Epidemiological study of gastroenteropancreatic neuroendocrine tumors in Japan

Tetsuhide Ito, Hironobu Sasano, Masao Tanaka, R. Yoshiyuki Osamura, Iwao Sasaki, Wataru Kimura, Koji Takano, Takao Obara, Miyuki Ishibashi, Kazuwa Nakao, Ryuichiro Doi, Akira Shimatsu, Toshirou Nishida, Izumi Komoto, Yukio Hirata, Kazuhiko Nakamura, Hisato Igarashi, Robert T. Jensen, Bertram Wiedenmann, Masayuki Imamura

Research output: Contribution to journalArticle

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Abstract

Background: There have been few epidemiological studies on gastroenteropancreatic neuroendocrine tumors (GEP-NETs) in Japan. Methods: We examined the epidemiology of GEP-NETs [pancreatic endocrine tumors (PETs) and gastrointestinal neuroendocrine tumors (GI-NETs)] in Japan in 2005 using a nationwide stratified random sampling method. Results: A total of 2,845 individuals received treatment for PETs. Prevalence was estimated as 2.23/100,000 with an annual onset incidence of 1.01/100,000. Non-functioning tumor (NF)-PET constituted 47.4%, followed by insulinoma (38.2%) and gastrinoma (7.9%). Distant metastases were reported in 21% patients with NF-PETs and occurred more frequently as tumor size increased (>2 cm). Multiple endocrine neoplasia type 1 (MEN-1) was detected in 10% of PETs but only in 6.1% of NF-PETs. NF-PETs were detected incidentally by physical examination in 24% patients. In 2005, an estimated 4,406 patients received treatment for GI-NETs. Prevalence was estimated as 3.45/100,000, with an annual onset incidence of 2.10/100,000. The locations of GI-NETs varied: foregut, 30.4%; midgut, 9.6%; and hindgut, 60.0%. Distant metastases were observed in 6%. Lymph node metastases occurred more frequently as tumor size increased (>1 cm). The frequency of MEN-1 complications was 1%. Physical examination revealed GI-NETs in 44% patients. The frequency of symptomatic GI-NETs was 3.4%. Interestingly, 77.1% of patients with foregut GI-NETs had type A gastritis. Conclusion: Our results show there are large differences in GEP-NETs between Japan and Western nations, primarily due to differences in the presence of MEN-1 in NF-PETs and the location, symptomatic status, and prevalence of malignancy in GI-NETs.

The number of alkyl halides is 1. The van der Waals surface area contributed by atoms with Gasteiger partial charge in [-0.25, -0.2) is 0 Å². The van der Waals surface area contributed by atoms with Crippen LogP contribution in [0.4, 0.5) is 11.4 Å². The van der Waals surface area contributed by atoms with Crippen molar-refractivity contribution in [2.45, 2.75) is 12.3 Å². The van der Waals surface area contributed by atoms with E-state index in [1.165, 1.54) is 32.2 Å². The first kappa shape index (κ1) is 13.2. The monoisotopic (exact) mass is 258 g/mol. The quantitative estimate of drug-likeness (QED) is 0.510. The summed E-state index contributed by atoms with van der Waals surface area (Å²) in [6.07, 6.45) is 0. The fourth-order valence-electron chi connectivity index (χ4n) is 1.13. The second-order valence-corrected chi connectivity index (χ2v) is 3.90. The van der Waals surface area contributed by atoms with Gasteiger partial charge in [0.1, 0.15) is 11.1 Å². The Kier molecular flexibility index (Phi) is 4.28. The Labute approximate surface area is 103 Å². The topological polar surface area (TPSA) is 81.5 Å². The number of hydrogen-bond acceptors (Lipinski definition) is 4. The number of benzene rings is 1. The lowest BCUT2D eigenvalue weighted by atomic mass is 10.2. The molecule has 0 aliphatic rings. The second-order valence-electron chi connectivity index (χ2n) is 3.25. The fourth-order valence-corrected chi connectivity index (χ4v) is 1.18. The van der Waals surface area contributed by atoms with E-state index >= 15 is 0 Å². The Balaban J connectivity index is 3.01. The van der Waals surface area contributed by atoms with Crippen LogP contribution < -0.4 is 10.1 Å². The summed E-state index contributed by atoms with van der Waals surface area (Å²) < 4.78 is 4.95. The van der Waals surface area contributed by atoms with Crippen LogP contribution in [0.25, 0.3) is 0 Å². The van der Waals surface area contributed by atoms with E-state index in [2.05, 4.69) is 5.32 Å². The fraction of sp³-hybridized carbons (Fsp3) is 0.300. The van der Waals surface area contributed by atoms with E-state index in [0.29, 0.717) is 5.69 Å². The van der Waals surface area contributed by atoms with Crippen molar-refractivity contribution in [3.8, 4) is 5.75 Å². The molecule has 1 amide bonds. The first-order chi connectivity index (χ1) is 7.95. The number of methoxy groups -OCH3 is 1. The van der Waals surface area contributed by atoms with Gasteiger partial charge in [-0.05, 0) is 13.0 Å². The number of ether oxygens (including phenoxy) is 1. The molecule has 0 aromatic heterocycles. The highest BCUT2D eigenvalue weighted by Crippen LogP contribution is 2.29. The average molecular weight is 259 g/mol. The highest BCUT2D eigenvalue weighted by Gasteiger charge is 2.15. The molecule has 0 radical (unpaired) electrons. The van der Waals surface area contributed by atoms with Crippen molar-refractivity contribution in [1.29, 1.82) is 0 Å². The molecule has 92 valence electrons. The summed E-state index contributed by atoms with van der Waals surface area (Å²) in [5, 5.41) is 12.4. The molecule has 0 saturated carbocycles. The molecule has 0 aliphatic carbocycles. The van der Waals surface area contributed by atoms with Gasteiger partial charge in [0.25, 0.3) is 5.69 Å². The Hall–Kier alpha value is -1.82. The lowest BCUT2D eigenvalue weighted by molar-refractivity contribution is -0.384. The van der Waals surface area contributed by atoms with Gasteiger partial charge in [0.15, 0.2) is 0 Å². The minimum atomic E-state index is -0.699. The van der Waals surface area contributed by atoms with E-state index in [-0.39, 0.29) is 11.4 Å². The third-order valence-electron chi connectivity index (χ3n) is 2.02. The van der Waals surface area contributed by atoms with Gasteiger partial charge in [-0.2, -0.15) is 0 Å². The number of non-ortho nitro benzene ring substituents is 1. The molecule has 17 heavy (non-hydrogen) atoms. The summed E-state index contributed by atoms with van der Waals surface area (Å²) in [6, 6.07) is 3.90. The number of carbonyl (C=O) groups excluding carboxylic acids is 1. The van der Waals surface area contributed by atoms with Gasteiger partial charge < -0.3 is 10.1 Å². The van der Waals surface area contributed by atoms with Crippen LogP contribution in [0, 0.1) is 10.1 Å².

Original languageEnglish
Pages (from-to)234-243
Number of pages10
JournalJournal of gastroenterology
Volume45
Issue number2
DOIs
Publication statusPublished - Feb 1 2010

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Epidemiologic Studies
Japan
Neuroendocrine Tumors
Neoplasms
Multiple Endocrine Neoplasia Type 1
Neoplasm Metastasis
Physical Examination
Gastro-enteropancreatic neuroendocrine tumor
Gastrinoma
Insulinoma
Incidence
Gastritis
Epidemiology
Lymph Nodes
Non functioning pancreatic endocrine tumor